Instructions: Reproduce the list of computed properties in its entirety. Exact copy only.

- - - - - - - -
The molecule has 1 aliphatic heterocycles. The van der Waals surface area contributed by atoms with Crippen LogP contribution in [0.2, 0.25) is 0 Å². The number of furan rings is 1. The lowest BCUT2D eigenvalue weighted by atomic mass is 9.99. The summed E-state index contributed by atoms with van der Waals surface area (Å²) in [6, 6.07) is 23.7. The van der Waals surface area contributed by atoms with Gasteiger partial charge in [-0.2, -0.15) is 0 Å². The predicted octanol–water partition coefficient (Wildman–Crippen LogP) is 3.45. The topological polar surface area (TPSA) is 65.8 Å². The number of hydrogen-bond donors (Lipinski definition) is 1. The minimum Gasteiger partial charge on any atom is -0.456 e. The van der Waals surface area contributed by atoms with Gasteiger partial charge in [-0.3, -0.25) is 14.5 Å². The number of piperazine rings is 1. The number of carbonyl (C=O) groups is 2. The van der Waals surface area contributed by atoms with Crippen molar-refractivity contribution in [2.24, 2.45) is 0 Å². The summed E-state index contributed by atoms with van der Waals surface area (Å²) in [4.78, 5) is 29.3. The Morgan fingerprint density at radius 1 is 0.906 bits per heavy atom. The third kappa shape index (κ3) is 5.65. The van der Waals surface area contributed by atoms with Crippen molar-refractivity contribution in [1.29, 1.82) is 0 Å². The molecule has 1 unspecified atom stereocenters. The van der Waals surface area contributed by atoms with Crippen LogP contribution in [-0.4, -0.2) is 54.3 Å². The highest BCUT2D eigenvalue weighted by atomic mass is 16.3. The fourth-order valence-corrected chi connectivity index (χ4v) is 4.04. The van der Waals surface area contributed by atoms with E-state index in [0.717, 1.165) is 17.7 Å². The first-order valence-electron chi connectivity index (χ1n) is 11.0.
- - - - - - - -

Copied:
The molecule has 1 aliphatic heterocycles. The van der Waals surface area contributed by atoms with Crippen LogP contribution in [0.2, 0.25) is 0 Å². The number of furan rings is 1. The lowest BCUT2D eigenvalue weighted by atomic mass is 9.99. The summed E-state index contributed by atoms with van der Waals surface area (Å²) in [6, 6.07) is 23.7. The van der Waals surface area contributed by atoms with Gasteiger partial charge in [-0.2, -0.15) is 0 Å². The predicted octanol–water partition coefficient (Wildman–Crippen LogP) is 3.45. The topological polar surface area (TPSA) is 65.8 Å². The number of hydrogen-bond donors (Lipinski definition) is 1. The minimum Gasteiger partial charge on any atom is -0.456 e. The van der Waals surface area contributed by atoms with Gasteiger partial charge in [-0.3, -0.25) is 14.5 Å². The number of piperazine rings is 1. The number of carbonyl (C=O) groups is 2. The van der Waals surface area contributed by atoms with Crippen molar-refractivity contribution in [2.24, 2.45) is 0 Å². The summed E-state index contributed by atoms with van der Waals surface area (Å²) in [4.78, 5) is 29.3. The Morgan fingerprint density at radius 1 is 0.906 bits per heavy atom. The third kappa shape index (κ3) is 5.65. The van der Waals surface area contributed by atoms with Crippen molar-refractivity contribution in [1.29, 1.82) is 0 Å². The molecule has 1 unspecified atom stereocenters. The van der Waals surface area contributed by atoms with Crippen LogP contribution in [-0.4, -0.2) is 54.3 Å². The highest BCUT2D eigenvalue weighted by atomic mass is 16.3. The fourth-order valence-corrected chi connectivity index (χ4v) is 4.04. The van der Waals surface area contributed by atoms with E-state index in [0.717, 1.165) is 17.7 Å². The first-order valence-electron chi connectivity index (χ1n) is 11.0.